Cole got his wish of a cool room. Cool enough to hang out with some of his buddies.

 

Of course you have to remember that boats are all about compromises so in the end you most likely won’t get everything on your wish list and that is where a little extra money above your purchase budget comes in. Some of the things you don’t get you can always add.

 

 

 

First and foremost for us was headroom and bed length, this was one thing we couldn’t compromise on. With Brad being so tall, it was super important that he be able to walk inside the salon and lay down fully in bed. This won’t be on everyones list and for us it out ruled many boats right away. You can’t live comfortably if you are always bent over or hitting your head. Speaking of beds there are different types, some have walk around space and others you have to climb up into, some are side ways and others lengthwise. We were hoping for walk around but in the end settled for sideways. When your bed is sideways somebody has to climb over the other so this may not work for everyone, but has been fine for us.

 

 One of our aft cabins after adding a few of our own touches to make it feel like home.

 

We all were looking for a large spacious cockpit and ample deck space with side walkways that were wide and easy to manoeuvre. We knew we would want to spend lots of time outside so this was important. 

 

 Big deck space and wide walkways were on our wish lists for comfort and safety.

 

The Galley was important to me because I enjoy cooking and to keep our budget inline we would eat most of our meals onboard. In the beginning I was thinking “galley down would be the way to go because it gives you more space and a kitchen that is closer to what is familiar back on land. In the end Saltair 3 has galley up and this ended up being a benefit. While underway the galley in open and easy to access. There are times where I feel a bit nauseous when the seas are rough so it would be virtually impossible to go below to get meals together. With the galley being up I am able to still put meals together without accelerating the seasick feeling so this “compromise” worked out in our favour.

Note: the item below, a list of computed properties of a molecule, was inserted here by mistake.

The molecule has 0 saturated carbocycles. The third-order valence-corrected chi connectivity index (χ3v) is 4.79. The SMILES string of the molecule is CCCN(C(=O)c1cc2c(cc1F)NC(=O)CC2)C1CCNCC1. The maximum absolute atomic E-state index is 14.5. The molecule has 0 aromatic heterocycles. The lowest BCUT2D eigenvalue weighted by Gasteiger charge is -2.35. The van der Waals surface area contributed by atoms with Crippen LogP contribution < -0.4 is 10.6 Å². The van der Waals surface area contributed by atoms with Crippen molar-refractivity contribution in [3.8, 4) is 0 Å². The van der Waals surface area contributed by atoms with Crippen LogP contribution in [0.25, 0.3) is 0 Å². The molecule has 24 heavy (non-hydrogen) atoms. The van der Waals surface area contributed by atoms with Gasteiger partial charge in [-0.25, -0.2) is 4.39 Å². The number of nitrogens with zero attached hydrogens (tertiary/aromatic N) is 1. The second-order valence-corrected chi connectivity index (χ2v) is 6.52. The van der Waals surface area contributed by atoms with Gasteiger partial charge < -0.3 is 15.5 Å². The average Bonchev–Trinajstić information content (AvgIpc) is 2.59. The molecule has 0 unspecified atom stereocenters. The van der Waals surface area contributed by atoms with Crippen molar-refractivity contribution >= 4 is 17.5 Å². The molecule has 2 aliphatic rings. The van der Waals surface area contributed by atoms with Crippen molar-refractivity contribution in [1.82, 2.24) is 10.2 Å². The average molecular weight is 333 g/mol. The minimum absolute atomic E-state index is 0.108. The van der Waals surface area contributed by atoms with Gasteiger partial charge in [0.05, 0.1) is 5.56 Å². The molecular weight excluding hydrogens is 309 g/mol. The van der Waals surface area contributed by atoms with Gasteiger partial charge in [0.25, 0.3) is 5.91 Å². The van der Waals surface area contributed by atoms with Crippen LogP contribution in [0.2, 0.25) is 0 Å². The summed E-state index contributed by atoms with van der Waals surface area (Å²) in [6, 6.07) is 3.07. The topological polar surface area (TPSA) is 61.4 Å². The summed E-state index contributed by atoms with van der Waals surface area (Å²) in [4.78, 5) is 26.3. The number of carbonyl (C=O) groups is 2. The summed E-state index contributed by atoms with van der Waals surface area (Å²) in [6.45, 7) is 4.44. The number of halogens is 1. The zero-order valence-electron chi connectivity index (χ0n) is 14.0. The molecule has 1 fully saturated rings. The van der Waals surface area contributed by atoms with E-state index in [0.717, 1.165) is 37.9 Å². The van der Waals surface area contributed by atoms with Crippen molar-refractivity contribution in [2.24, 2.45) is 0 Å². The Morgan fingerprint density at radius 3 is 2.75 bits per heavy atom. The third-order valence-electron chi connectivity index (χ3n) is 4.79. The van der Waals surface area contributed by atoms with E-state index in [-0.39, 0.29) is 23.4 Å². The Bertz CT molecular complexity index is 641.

Saltair 3's Galley up after a few upgrades after the purchase. 

 

Power! This was a big one. We always said that we never wanted to feel starved for power, if we had lithium batteries this would give us enough juice to run all kinds of things and not have to worry about running low on power and potentially ruining traditional batteries. Some boats will have listings that include “new” batteries and while this sounds great; if the batteries weren’t maintained properly it doesn’t really matter how new they are. We knew it would be highly unlikely that we would find a boat with lithium batteries installed so this would have to be one of the upgrades we did to what ever boat we chose. We cannot recommend this upgrade enough. That said it is more for people that plan to have their boat for a few years who will see the financial benefit. There’s no doubt that they are more expensive but over time they become worth it with no need for a generator and the fuel and repairs that go along with that. No need for batteries to be replaced every 3-5 years. Lithium have a life span of 25! See our post on Lithium Batteries for more details.